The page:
The World Health Organisation (WHO) categorized the Zika virus as a state of public health emergency.

Although the Americas are home to democracy, the year of 2016 has been imprinted by violence, racism, discriminatory statements. Amnesty criticises the press and media who have normalised such behavior, raising concerns on the future of the United States’ commitment on human rights. Many countries of the Southern Americas are stated of having the highest rates of homicides in the world. Per example: San Salvador has an homicide rate of 108 for 100,000 people. Also, the World Health Organisation (WHO) categorized the Zika virus as a state of public health emergency. An earthquake hit Haïti, leaving the country coping with difficulty in finding shelter for more than 60,000 inhabitants. The country is still damaged by the 2010 earthquake and the president is being accused of fraud. Activitsts, lawyers and journalists have been targeted in many countries while operating in human rights objectives. Future:  Although the Americas are going through a dark time, other countries are improving their human rights acts: Canada has launched a national search for missing indigenous women and the Dominican Republic had many LGBTQ+ members added to its political life.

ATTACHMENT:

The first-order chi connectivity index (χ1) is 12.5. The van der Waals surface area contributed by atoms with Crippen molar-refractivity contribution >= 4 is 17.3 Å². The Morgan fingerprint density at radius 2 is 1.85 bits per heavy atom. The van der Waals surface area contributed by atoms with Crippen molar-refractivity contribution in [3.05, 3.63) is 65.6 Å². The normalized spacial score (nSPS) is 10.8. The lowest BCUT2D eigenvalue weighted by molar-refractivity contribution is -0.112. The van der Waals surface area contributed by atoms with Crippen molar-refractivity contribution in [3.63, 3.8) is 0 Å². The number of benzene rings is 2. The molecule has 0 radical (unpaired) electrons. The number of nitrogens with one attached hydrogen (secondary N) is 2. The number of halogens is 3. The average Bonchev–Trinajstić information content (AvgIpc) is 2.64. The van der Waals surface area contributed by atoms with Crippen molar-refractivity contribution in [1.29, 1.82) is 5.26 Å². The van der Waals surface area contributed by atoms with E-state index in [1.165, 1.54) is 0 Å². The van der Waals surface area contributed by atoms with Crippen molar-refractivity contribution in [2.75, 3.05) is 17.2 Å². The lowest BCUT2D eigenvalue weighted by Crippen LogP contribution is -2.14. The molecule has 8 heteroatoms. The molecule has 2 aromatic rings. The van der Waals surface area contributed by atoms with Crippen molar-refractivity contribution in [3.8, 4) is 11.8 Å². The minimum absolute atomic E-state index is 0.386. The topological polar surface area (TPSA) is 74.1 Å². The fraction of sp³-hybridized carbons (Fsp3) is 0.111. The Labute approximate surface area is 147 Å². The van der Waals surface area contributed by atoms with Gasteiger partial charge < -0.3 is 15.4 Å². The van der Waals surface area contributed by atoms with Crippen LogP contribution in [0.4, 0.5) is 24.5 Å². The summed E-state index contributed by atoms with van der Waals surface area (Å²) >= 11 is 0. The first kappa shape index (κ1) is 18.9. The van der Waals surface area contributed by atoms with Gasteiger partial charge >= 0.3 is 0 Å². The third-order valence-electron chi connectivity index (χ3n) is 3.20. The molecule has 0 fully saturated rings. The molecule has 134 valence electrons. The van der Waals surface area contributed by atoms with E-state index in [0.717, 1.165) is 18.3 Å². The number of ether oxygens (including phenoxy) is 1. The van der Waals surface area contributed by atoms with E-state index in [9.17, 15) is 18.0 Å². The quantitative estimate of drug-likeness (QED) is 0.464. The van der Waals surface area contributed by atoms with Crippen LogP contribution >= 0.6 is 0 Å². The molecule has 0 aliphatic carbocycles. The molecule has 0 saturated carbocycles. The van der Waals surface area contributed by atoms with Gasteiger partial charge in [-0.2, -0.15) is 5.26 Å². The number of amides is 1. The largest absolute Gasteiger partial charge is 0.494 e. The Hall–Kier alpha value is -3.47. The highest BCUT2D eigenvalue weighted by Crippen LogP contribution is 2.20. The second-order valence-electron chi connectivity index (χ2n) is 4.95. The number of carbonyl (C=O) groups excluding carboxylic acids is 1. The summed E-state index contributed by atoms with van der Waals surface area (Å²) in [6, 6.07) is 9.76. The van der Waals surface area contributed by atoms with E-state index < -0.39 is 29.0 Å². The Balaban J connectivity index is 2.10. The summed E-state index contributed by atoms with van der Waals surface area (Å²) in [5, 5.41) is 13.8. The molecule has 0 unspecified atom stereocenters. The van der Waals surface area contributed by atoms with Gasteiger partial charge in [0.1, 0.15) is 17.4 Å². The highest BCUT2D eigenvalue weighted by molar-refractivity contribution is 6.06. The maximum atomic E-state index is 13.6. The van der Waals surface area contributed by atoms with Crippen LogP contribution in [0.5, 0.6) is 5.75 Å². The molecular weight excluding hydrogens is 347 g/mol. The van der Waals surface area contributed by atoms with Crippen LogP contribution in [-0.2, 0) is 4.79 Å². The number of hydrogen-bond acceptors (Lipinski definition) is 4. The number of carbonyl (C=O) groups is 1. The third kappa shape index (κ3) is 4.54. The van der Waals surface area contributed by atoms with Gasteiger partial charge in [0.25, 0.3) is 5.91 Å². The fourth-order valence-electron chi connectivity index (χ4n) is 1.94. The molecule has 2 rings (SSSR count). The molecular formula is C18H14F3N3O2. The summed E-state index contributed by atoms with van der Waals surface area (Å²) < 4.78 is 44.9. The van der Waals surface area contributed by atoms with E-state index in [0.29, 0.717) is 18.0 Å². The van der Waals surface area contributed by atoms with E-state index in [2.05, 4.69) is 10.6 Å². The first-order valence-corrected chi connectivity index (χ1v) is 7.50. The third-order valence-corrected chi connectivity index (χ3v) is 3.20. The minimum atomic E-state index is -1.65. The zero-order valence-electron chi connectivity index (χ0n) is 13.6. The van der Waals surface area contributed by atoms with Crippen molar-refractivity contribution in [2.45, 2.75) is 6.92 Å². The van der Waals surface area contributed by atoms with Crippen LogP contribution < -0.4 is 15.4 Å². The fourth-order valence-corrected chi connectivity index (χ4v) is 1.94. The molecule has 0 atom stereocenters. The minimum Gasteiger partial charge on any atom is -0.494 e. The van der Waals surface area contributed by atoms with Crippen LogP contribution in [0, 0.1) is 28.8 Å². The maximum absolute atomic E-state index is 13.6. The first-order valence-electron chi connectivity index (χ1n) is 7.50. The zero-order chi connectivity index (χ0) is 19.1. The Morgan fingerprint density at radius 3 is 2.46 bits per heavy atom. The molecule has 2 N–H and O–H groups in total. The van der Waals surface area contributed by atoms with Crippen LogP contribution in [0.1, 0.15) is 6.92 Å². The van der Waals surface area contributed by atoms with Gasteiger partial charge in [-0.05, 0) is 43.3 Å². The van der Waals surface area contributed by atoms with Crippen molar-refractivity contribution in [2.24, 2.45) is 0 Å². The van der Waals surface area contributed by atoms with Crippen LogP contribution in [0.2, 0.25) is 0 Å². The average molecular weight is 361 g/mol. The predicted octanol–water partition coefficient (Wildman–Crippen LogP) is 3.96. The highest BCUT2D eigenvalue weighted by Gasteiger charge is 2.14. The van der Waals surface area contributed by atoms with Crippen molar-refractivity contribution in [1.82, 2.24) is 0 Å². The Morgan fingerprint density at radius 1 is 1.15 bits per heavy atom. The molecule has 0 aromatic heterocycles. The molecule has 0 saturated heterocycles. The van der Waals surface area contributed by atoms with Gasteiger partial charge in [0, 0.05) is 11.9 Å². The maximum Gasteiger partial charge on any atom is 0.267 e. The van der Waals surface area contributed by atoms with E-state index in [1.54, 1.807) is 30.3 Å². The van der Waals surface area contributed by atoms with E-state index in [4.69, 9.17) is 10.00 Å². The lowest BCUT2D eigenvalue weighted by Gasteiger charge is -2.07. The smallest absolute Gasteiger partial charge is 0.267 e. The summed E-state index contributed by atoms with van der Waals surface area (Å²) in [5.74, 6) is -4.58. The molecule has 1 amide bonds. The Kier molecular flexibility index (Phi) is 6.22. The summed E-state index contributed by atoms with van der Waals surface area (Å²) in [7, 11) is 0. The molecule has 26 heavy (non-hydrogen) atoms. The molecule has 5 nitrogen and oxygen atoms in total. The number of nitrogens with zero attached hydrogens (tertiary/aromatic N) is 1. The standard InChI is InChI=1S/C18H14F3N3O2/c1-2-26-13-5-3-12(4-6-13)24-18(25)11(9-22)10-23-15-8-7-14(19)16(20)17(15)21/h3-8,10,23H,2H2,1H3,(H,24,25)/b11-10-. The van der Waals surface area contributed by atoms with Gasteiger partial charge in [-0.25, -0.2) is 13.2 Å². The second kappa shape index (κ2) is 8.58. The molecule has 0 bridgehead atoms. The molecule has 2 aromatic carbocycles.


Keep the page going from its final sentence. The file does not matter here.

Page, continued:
Asia- Pacific

The Asia-Pacific  region of the globe holds  more than 60% of the world’s population. In the Philippines, clandestine killings were state-sanctioned under the president Rodrigo Duterte: it led to more than 6,000 deaths. A cyclone hit the Fiji and left thousands in need of housing, food which was inadequately distributed. Thousands of Koreans are held into prison camps to ensure population control. The Tibetans are facing ethnical discriminations and are seeing their rights being restricted by the Chinese government. The Pakistani government is rejecting incomming Afghan refugees. Australia and the Nauru Island (needs its own blog article).

Europe and Central Asia

After accepting just over a million refugees in 2015, the European Union decided to reduce the numbers and by the end of 2016, 358,000 refugees had made it to Europe. The UK, as well as many other european countries adopted laws (the Investigatory Powers Act in the UK), which give full access of the state in the population’s technological, trespassing into the private domain.